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From absurdity to eternity

I don’t know about you, but I’ve been following the Brexit machinations since last autumn with a strange fascination whilst also simultaneously feeling totally redundant as a Rust columnist, a gig I had accepted with a self-imposed brief to cover the absurdities of British politics.

It’s nigh impossible to offer an anarchic (and hopefully whacky) take on the subject when the actualité conspires to do the job for you to an extent it would be impossible to match when seeking to get the odd laugh or two by sitting at a computer and dreaming stuff up.

Yesterday my viewing of Brexit development was limited to watching the BBC’s Politics Live at 12.15pm hosted by Andrew Neil and the early evening Six O’ Clock News.

On the former Mr Neil was, justifiably I’d suggest, in grumpy mood with the main party MPs put up to appear – Owen Paterson (Tory) and Angela Eagle (Labour) – and, to provide an independent international view of the British goings-on, had on his panel a female German journalist from Die Ziet – sadly, I didn’t catch her name – possessed of the commendable attribute of being somewhat more fluent in English than everyone else in the studio.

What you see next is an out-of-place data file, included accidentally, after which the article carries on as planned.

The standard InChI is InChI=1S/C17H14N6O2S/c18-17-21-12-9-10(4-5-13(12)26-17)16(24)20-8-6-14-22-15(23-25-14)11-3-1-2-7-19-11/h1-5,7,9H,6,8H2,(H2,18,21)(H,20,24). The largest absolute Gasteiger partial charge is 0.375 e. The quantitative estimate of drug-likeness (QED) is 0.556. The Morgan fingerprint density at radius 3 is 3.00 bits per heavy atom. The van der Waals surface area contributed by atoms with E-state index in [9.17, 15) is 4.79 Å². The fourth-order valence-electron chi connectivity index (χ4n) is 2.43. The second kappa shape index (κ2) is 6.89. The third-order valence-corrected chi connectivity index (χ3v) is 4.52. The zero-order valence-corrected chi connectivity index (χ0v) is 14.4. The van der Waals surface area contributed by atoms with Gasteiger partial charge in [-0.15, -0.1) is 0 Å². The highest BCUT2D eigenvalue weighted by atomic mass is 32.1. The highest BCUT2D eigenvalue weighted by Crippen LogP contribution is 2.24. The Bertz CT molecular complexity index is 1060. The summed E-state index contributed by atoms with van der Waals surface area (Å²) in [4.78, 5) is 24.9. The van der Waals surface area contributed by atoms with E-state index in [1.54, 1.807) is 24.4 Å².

Her line was that – albeit whilst being thoroughly and understandably bored with everything Brexit – the rest of the world was also finding our House of Commons chaos hugely enjoyable and amusing.

Overall yesterday the impression coming across to me was that – with events seemingly drifting towards some sort of deal, however bad, that would probably deliver Brexit at least in name at some point in the future – both the majority of MPs and all those Remoaners who had managed to gain access to the airwaves to hector the nation were becoming progressively frantic and agitated in their desperation to avoid ultimate defeat.